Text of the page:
Heller, however, said the last thing legislators should consider is additional restrictions on who can carry weapons and where they can bring them.
"Why would you want to lessen security?'' he said. "Only people who can't read or can't think believe that would help.''
The possibility of permitting guns in schools is getting a noncommittal response from Gov. Jan Brewer.
"The governor would need to see the specific legislation before she could take a position on something like that,'' said press aide Matthew Benson. He said Brewer has no preconceived thoughts on the issue.
"The fact of the matter is the governor is a strong but sensible supporter of the Second Amendment,'' he said. "She has a record of balancing her support of gun rights with public safety,'' pointing to her veto of a bill allowing guns in all public buildings and another permitting weapons along public rights of way on college and university campuses.
Other governors, however, are staking out positions.
Bob McDonnell of Virginia said he's willing to consider it.
"If someone had been armed, there would have been a possibility to stop the person from coming into the school,'' he said Tuesday in a radio call-in show when asked about the Connecticut shooting. McDonnell said while there is usually a "knee-jerk reaction'' against that idea of guns on campus, "I think we should have a discussion about it.''
In Texas, Gov. Rick Perry said it may be time to revisit the ability of schools to refuse to allow guns on campuses and simply make that a right under state law. He said Monday those with a permit "should be able to carry your handgun anywhere in this state.''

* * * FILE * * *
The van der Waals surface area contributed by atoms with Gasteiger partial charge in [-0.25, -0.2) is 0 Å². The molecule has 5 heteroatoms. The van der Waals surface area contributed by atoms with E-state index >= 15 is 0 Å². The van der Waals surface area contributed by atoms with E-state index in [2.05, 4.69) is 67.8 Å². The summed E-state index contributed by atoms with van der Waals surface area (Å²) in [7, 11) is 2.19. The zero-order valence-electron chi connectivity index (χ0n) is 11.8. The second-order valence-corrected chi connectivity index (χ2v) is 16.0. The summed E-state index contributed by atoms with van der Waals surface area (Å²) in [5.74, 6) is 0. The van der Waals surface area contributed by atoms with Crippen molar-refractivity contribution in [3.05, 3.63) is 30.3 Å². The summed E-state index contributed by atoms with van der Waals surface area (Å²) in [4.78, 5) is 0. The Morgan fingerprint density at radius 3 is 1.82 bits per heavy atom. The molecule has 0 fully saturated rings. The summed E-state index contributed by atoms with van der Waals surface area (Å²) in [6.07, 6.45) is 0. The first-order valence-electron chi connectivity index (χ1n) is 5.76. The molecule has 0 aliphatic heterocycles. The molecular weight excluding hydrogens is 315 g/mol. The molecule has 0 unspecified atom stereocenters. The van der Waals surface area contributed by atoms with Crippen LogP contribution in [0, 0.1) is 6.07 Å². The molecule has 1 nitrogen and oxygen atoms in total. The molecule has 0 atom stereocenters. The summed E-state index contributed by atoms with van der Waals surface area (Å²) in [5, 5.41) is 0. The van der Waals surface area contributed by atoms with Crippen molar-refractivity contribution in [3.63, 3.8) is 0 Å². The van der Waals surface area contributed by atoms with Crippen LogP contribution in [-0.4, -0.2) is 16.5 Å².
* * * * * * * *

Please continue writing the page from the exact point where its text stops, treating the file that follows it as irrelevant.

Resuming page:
But Michigan Gov. Rick Snyder this week vetoed legislation which would have repealed a statewide ban on guns in schools and instead left the question to individual districts. Snyder said he was concerned it did not give schools enough power to keep their campuses gun-free.
And Connecticut Gov. Dannell Malloy said he wants Congress to reinstate the law banning assault-style weapons which also included a limit of no more than 10 rounds of ammunition in a single magazine or clip. "You don't hunt deer with these things,'' he told CNN.
But both Heller and Rineer scoffed at any suggestion that having fewer bullets in a gun or rifle will reduce mass killings.
"Only people who know nothing about guns would say that,'' Heller said.
"Anybody who knows what they're doing with a gun could change magazines while they're shooting,'' he continued. "They don't even have to slow down.''
Rineer said any such restriction has to consider that not all gun owners are the same.
"A paraplegic needs a firearm that holds more than 10 rounds because they can't get to their ammo,'' he said.
Heller stressed that his organization has not yet decided what legislation, if any, to advance in the upcoming session. And he said ideas go beyond laws on guns.
For example, he said, it may be appropriate to consider "hardening'' school buildings to ensure that only those who belong there can get it. Heller also said schools should consider new technology, like panic buttons and video cameras to help those responding to an incident.